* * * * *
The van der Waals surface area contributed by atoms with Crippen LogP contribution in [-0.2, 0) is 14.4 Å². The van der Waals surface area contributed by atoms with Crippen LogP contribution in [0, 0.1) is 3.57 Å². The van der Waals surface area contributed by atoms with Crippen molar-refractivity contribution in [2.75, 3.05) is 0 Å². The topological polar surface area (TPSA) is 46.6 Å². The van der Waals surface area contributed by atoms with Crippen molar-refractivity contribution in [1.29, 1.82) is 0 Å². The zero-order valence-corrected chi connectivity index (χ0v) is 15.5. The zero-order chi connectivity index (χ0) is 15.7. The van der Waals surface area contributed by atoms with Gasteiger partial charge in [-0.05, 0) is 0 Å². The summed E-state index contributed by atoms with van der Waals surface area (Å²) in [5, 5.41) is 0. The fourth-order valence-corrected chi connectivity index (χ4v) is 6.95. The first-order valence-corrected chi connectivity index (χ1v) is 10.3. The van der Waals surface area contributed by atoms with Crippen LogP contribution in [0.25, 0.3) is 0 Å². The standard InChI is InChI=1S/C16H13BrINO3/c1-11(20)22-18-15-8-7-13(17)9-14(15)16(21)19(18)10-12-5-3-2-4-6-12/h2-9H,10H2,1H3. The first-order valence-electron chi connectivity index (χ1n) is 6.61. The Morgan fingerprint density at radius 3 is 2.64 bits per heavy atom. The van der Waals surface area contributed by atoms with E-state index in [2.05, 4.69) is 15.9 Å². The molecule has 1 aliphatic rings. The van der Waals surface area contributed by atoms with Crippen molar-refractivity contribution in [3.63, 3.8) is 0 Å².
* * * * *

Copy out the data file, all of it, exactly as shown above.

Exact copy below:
The van der Waals surface area contributed by atoms with Crippen LogP contribution in [-0.2, 0) is 14.4 Å². The van der Waals surface area contributed by atoms with Crippen LogP contribution in [0, 0.1) is 3.57 Å². The van der Waals surface area contributed by atoms with Crippen molar-refractivity contribution in [2.75, 3.05) is 0 Å². The topological polar surface area (TPSA) is 46.6 Å². The van der Waals surface area contributed by atoms with Crippen molar-refractivity contribution in [1.29, 1.82) is 0 Å². The zero-order valence-corrected chi connectivity index (χ0v) is 15.5. The zero-order chi connectivity index (χ0) is 15.7. The van der Waals surface area contributed by atoms with Gasteiger partial charge in [-0.05, 0) is 0 Å². The summed E-state index contributed by atoms with van der Waals surface area (Å²) in [5, 5.41) is 0. The fourth-order valence-corrected chi connectivity index (χ4v) is 6.95. The first-order valence-corrected chi connectivity index (χ1v) is 10.3. The van der Waals surface area contributed by atoms with Crippen LogP contribution in [0.25, 0.3) is 0 Å². The standard InChI is InChI=1S/C16H13BrINO3/c1-11(20)22-18-15-8-7-13(17)9-14(15)16(21)19(18)10-12-5-3-2-4-6-12/h2-9H,10H2,1H3. The first-order valence-electron chi connectivity index (χ1n) is 6.61. The Morgan fingerprint density at radius 3 is 2.64 bits per heavy atom. The van der Waals surface area contributed by atoms with E-state index in [2.05, 4.69) is 15.9 Å². The molecule has 1 aliphatic rings. The van der Waals surface area contributed by atoms with Crippen molar-refractivity contribution in [3.63, 3.8) is 0 Å².